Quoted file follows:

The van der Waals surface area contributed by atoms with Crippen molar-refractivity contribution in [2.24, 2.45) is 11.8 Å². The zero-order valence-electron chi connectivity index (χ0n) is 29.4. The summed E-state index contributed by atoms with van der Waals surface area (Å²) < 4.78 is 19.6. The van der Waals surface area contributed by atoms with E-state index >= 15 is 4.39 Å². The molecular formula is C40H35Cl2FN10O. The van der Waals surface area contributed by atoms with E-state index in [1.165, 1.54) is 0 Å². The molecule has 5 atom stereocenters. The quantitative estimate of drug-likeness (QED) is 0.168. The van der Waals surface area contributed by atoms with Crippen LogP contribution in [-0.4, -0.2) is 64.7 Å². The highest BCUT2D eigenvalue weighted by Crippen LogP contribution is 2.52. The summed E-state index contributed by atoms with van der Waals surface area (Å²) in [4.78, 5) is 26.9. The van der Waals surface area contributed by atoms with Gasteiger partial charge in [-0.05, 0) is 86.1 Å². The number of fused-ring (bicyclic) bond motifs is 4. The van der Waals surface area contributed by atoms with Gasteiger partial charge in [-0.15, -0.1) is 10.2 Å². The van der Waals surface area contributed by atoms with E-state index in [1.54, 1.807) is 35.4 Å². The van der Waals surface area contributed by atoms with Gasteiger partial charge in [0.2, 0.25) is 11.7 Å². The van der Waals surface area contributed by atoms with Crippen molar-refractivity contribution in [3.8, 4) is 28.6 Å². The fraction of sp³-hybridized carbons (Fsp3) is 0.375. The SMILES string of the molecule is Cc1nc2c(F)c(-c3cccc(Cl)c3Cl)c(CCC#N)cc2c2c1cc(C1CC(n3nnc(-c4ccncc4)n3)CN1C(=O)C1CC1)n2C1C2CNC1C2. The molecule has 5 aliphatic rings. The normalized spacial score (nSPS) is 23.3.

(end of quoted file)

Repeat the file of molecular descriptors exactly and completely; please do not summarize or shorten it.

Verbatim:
The van der Waals surface area contributed by atoms with Crippen molar-refractivity contribution in [2.24, 2.45) is 11.8 Å². The zero-order valence-electron chi connectivity index (χ0n) is 29.4. The summed E-state index contributed by atoms with van der Waals surface area (Å²) < 4.78 is 19.6. The van der Waals surface area contributed by atoms with E-state index >= 15 is 4.39 Å². The molecular formula is C40H35Cl2FN10O. The van der Waals surface area contributed by atoms with E-state index in [1.165, 1.54) is 0 Å². The molecule has 5 atom stereocenters. The quantitative estimate of drug-likeness (QED) is 0.168. The van der Waals surface area contributed by atoms with Crippen LogP contribution in [-0.4, -0.2) is 64.7 Å². The highest BCUT2D eigenvalue weighted by Crippen LogP contribution is 2.52. The summed E-state index contributed by atoms with van der Waals surface area (Å²) in [4.78, 5) is 26.9. The van der Waals surface area contributed by atoms with Gasteiger partial charge in [-0.05, 0) is 86.1 Å². The number of fused-ring (bicyclic) bond motifs is 4. The van der Waals surface area contributed by atoms with Gasteiger partial charge in [-0.15, -0.1) is 10.2 Å². The van der Waals surface area contributed by atoms with E-state index in [1.54, 1.807) is 35.4 Å². The van der Waals surface area contributed by atoms with Gasteiger partial charge in [0.2, 0.25) is 11.7 Å². The van der Waals surface area contributed by atoms with Crippen molar-refractivity contribution in [3.8, 4) is 28.6 Å². The fraction of sp³-hybridized carbons (Fsp3) is 0.375. The SMILES string of the molecule is Cc1nc2c(F)c(-c3cccc(Cl)c3Cl)c(CCC#N)cc2c2c1cc(C1CC(n3nnc(-c4ccncc4)n3)CN1C(=O)C1CC1)n2C1C2CNC1C2. The molecule has 5 aliphatic rings. The normalized spacial score (nSPS) is 23.3.